Lisa

  • Diana

    Wow! Thanks for this post. I’ve recently become serious about doing artwork and am in a huge self-teaching and book reading mode, as well as actually doing art.

    I gave away some pieces as gifts this past year and received a confusing comment from my mother, a person who professes to be an artist but never really finishes anything: “Wow, that was brave of you to give away gifts of your artwork. I’m so jealous.” When I pressed her to explain she said that she felt jealous because I’ve learned so fast.

    There’s a lot more learning to do (will I ever stop? hmm.) but I’m having fun just letting go and letting it all be what it is. Practicing every day helps and I enjoy the peace creativity brings. Being a teacher, it is nice to not know what I’m doing and having to go through what my kids go through all day long.

    My art is okay. I’m keeping journals so that I can see progress. And, I’m continuing to be “bold” enough to give away artwork that isn’t very perfect.

    So what. It’s fun and I love it.

  • Lora

    Well, it seems like I unknowingly already took Imperfect Action! Nice to have a name for my foolishness. I lost a job and had too much time on my hands. The economy is bad and there were so many cancellations at a local Crafts Market that I decided to take a booth. I haven’t done a show in 7 years and don’t have enough jewelry for a three day show!!! Yikes. Am I nuts?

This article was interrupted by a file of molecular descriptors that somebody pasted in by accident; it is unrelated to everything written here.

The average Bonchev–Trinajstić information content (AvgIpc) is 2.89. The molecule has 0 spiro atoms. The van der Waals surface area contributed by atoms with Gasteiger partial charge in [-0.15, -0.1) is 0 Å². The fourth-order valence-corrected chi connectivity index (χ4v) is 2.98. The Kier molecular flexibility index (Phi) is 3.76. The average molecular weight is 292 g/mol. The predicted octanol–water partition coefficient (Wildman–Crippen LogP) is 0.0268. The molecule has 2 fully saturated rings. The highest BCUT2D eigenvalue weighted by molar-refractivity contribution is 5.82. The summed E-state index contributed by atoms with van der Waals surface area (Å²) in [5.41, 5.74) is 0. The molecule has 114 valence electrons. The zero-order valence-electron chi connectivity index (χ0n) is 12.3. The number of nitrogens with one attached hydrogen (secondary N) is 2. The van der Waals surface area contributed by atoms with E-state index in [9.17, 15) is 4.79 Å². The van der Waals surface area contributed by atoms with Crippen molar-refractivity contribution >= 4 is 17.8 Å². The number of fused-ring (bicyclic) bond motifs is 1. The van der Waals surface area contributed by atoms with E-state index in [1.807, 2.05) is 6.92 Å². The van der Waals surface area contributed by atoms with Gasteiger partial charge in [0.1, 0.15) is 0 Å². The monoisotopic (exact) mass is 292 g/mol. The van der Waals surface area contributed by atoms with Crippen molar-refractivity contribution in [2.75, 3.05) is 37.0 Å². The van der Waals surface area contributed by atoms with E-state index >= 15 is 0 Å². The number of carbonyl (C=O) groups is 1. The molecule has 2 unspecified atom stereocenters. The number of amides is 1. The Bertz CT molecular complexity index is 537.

So a friend helped me build a gorgeous table, I dug out old displays and decided that they’re not tooo horrible and I put out every single piece of jewelry that I have. I’m a teacher so most of it is classroom demos and samples. I had 21 earrings and 25 necklaces! Fancy that. Not enough, but more than I thought I had. I’m furiously filling in, finishing the samples that have been lying around, making new pieces and realizing that if I want to continue to sell, I need to develop a cohesive line.

    So my inactivity has spurred me into future plans. Nice.

  • Kirsten

    Pretty much all my actions are imperfect and I’m getting used to it, if not learning to enjoy it. I’ve put off doing the things I’ve wanted to do for years (literally) simply because I didn’t think I was ready, or the timing wasn’t perfect, or because it wasn’t as easy as I wanted it to be. But, the past 4 months have been all about jumping in and learning to swim the waters as I go along. I started my blog and I’ve been performing plays and film since taking the great leap of faith. Even though some of it has been challenging, I wouldn’t trade the opportunities and experiences for anything. Thanks for writing this post. This gives me great validation.
    I enjoy your articles and emails so much!

  • Jeb

    Fantastic post Christine. Often times, for me, the fear of imperfect action is masked by the label ‘not knowing what to do’. But it’s all the same, really. We just have to go. Do. Be. Try. Something. Anything.

    Right now. And then again. And again. Thank you.

  • Marie